Scraps 35mm Film Cameras in North America

Discussion in 'Digital Cameras' started by NikonMan, Jan 14, 2004.

  1. NikonMan

    NikonMan Guest

    Facing Digital Heat, Kodak Scraps 35mm Film Cameras in North America and
    Western Europe
    By Ben Dobbin
    The Associated Press

    ROCHESTER, N.Y. (AP) - Eastman Kodak Co. plans to stop selling reloadable
    35mm film cameras in North America and Western Europe this year, testifying
    to the swift rise of digital photography's popularity.
    The decision Tuesday also came as the firm decided to end its efforts with
    Advanced Photo System cameras, a much-ballyhooed format launched in 1996 to
    rekindle interest in consumer photography.

    Though Kodak, the world's biggest photography company, expects to phase out
    35mm reloadable cameras in North America and Western Europe, it plans to
    expand manufacturing in Asia, Latin America and Eastern Europe, where the
    35mm market is still growing at a double-digit clip.

    Sales of 35mm cameras in the U.S. market, in which Kodak is a minor player,
    fell below 8 million last year, down more than 20 percent from 2002.

    Filmless digital cameras, which record snapshots on computer chips, have
    begun outselling traditional film cameras for the first time in the United

    Last year, 12.5 million digital cameras were sold versus 12.1 million film
    cameras, the Photo Marketing Association said. The association projects that
    15.7 million digital cameras and 10.6 million film cameras will be sold this

    As for APS cameras, Kodak said it will stop manufacturing the devices by the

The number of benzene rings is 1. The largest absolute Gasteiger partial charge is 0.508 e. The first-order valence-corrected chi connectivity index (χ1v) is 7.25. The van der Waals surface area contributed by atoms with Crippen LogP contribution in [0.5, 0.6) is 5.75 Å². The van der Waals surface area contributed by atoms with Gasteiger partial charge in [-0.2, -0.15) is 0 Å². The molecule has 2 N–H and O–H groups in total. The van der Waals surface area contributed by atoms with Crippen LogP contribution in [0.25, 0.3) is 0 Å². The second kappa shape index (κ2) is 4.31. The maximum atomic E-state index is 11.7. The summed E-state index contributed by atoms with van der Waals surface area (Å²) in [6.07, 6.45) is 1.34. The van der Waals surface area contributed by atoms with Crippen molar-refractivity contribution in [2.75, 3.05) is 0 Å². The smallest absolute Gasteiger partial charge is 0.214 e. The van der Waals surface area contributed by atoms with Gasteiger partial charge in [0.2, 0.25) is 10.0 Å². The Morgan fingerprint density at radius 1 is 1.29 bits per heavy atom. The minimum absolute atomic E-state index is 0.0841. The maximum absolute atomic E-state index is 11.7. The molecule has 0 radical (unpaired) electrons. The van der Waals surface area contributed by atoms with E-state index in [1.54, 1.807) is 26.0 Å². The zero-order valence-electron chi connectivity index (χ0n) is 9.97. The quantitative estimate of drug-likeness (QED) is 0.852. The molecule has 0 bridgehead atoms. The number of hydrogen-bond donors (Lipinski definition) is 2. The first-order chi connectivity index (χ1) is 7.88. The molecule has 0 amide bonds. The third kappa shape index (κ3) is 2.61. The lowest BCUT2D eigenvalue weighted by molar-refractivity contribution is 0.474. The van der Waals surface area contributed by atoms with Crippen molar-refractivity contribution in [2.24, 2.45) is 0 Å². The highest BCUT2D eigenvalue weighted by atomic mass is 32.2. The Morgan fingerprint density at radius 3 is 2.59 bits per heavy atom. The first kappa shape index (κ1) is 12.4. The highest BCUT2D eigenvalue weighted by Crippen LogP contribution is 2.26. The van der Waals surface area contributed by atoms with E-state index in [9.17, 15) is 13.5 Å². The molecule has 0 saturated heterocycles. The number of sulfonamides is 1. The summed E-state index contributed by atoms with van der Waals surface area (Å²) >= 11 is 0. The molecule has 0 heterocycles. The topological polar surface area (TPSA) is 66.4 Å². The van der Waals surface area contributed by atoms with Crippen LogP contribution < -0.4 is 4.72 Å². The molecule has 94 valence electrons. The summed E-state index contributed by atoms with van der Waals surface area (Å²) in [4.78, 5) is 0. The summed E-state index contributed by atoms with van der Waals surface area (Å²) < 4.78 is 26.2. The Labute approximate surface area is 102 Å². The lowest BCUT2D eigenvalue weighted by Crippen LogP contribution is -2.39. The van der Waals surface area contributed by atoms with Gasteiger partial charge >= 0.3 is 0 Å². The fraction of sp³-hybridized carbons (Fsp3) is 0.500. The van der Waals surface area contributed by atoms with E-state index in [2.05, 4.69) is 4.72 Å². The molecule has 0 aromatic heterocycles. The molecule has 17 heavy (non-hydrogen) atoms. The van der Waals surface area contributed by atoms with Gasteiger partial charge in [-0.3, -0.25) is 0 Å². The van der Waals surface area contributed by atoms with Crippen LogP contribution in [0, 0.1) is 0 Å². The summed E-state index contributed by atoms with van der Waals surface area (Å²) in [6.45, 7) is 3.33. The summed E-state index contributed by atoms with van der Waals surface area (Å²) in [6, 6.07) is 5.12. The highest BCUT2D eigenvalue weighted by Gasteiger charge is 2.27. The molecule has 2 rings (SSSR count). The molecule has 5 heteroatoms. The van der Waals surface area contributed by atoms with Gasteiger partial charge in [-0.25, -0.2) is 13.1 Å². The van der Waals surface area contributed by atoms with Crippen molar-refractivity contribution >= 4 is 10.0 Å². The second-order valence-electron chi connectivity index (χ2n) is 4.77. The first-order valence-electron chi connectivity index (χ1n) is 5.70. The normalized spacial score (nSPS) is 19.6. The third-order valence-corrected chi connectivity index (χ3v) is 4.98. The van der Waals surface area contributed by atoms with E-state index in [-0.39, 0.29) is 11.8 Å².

end of 2004, citing declining demand and poor financial returns. The company
    will continue to make and upgrade APS film and one-time-use cameras.

    Codeveloped by Kodak, Canon, Fuji, Minolta and Nikon, APS cameras produce
    pictures in a variety of sizes on the same roll of 24mm film. They feature a
    drop-in cartridge to eliminate loading errors and a magnetic stripe on the
    film for ordering extra copies.

    In February 1996, the photo giants heralded the system as the biggest
    breakthrough in consumer photography since 35mm technology emerged in 1926.
    It quickly fell far short of expectations.

    Worldwide sales of APS cameras have been stuck at around 2.5 million units a
    year, with Kodak's Advantix models accounting for about half of those, said
    Kodak spokesman Charles Smith.


    On the Net:

    AP-ES-01-14-04 0322EST

    This story can be found at:
    NikonMan, Jan 14, 2004
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  2. time.

    Kodak hasn't made anything that could be called a camera since the Retina

    David J. Littleboy
    Tokyo, Japan
    David J. Littleboy, Jan 14, 2004
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